- Pin, L.; Rudnicki, C. Policy Paper: Aboriginal Students. 2011. Available online: http://www.ousa.ca/wordpress/wp-content/uploads/2011/03/Aboriginal-Students.pdf (accessed on 8 November 2012).
- Berry, J.W. Acculturation and adaptation of immigrant youth. Can. Divers. 2008, 6, 50–53. [Google Scholar]
- Berry, J.W. Acculturation: Living successfully in two cultures. Int. J. Intercult. Relat. 2005, 29, 697–712. [Google Scholar] [CrossRef]
- Alsaybar, B.D. Deconstructing Deviance: Filipino American Youth Gangs, “Party Culture,” and Ethnic Identity in Los Angeles. In Second Generation: Ethnic Identity among Asian Americans Critical Perspectives on Asian Pacific Americans; Min, P.G., Ed.; AltaMira: Walnut Creek, CA, USA, 2002; pp. 129–152. [Google Scholar]
- Tintiangco-Cubales, A. “For a while now, I’ve been Feeling Neglected ...”: A Preliminary Study on Urban Filipina/o American High School Students. In [email protected] Educational Partnerships: A Filipina/o American Studies Sourcebooks Series Volume 1: Philippine and Filipina/o American History; Tintiangco-Cubales, A., Ed.; Phoenix: Santa Clara, CA, USA, 2007; pp. 29–41. [Google Scholar]
- Kirkness, V.J.; Barnhardt, R. First Nations and Higher Education: The Four R’s—Respect, Relevance, Reciprocity, Responsibility. Available online: http://ankn.uaf.edu/IEW/WINHEC/FourRs2ndEd.html (accessed on 8 November 2012).
- O’Connor, N. Hispanic origin, socioeconomic status and community college enrollment. J. High. Educ. 2009, 80, 121–145. [Google Scholar] [CrossRef]
- Lightman, E.; Herd, D.; Um, S.; Mitchell, A. Post-secondary education and social assistance in Ontario. Can. Soc. Work Rev. 2009, 26, 97–113. [Google Scholar]
- Mendelson, M. Aboriginal People and Postsecondary Education in Canada; Caledon Institute of Social Policy: Ottawa, Canada, 2006. Available online: http://www.caledoninst.org/Publications/PDF/595ENG.pdf (accessed on 8 November 2012).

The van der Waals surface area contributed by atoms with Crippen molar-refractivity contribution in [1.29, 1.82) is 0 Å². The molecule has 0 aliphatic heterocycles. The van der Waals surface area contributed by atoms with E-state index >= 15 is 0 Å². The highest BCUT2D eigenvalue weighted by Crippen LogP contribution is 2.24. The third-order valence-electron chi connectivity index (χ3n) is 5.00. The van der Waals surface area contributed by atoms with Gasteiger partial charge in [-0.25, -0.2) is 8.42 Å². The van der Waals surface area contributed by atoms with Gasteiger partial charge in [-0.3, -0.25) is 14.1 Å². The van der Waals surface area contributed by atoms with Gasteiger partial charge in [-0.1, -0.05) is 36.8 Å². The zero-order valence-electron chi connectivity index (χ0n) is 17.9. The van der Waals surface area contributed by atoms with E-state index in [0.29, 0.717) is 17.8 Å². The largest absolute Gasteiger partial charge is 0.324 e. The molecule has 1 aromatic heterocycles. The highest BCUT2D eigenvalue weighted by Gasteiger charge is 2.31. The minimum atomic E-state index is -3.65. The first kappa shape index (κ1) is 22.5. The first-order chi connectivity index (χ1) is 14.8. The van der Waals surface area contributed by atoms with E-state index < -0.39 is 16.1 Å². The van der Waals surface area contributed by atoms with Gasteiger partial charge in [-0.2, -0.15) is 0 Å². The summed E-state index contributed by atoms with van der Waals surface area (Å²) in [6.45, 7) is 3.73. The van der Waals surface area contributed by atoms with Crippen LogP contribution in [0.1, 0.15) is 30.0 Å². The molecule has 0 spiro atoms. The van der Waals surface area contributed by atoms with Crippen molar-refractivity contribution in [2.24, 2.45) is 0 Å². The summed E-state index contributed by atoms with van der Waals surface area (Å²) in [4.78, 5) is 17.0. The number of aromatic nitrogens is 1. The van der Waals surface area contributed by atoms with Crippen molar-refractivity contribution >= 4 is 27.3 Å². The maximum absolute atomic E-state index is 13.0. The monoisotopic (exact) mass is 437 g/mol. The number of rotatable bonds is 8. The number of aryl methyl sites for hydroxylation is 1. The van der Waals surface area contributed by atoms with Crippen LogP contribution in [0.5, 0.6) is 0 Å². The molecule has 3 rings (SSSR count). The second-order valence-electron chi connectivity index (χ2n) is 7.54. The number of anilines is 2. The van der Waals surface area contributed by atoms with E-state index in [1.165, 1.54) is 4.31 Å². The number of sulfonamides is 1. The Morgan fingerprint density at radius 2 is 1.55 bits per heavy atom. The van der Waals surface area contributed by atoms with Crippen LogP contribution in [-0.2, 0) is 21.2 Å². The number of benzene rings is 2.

- Moustakas, C. Phenomenological Research Methods; Sage Publications: Thousand Oaks, CA, USA, 1994. [Google Scholar]
- Van Manen, J. Researching Lived Experience: Human Science for an Action Sensitive Pedagogy; The University of Western Ontario: London, Canada, 1990. [Google Scholar]
- Mullaly, R. Challenging Oppression and Confronting Privilege: A Critical Social Work Approach; Oxford University Press: Oxford, UK, 2009. [Google Scholar]
- Creswell, J.W. Qualitative Inquiry and Research Design; Sage Publications: Thousand Oaks, CA, USA, 2007. [Google Scholar]
- Jacobs, J.A.; King, R.B. Age and college completion: A life history analysis of women aged 15–44. Sociol. Educ. 2002, 75, 211–230. [Google Scholar] [CrossRef]
- Jennings, P.K. What mothers want: Welfare reform and maternal desire. J. Sociol. Soc. Welfare 2004, 31, 113–130. [Google Scholar]
- NorQuest College, NorQuest College Calendar 2013–2014; NorQuest College: Edmonton, Canada, 2013.
- Experience and Ruling Relations: Studies in the Social Organization of Knowledge; Campbell, M.; Manicom, A. (Eds.) University of Toronto Press: Toronto, Canada, 1995.
- Torjman, S. Student Aid Meets Social Assistance; Caledon Institute of Social Policy: Ottawa, Canada, 2009. Available online: http://www.caledoninst.org/Publications/PDF/815ENG.pdf (accessed on 8 November 2012).
- Baldwin, R.G.; Baumann, M.J. Options for change: A flexible vehicle for curriculum evolution and reform. Innov. High. Educ. 2005, 30, 89–98. [Google Scholar] [CrossRef]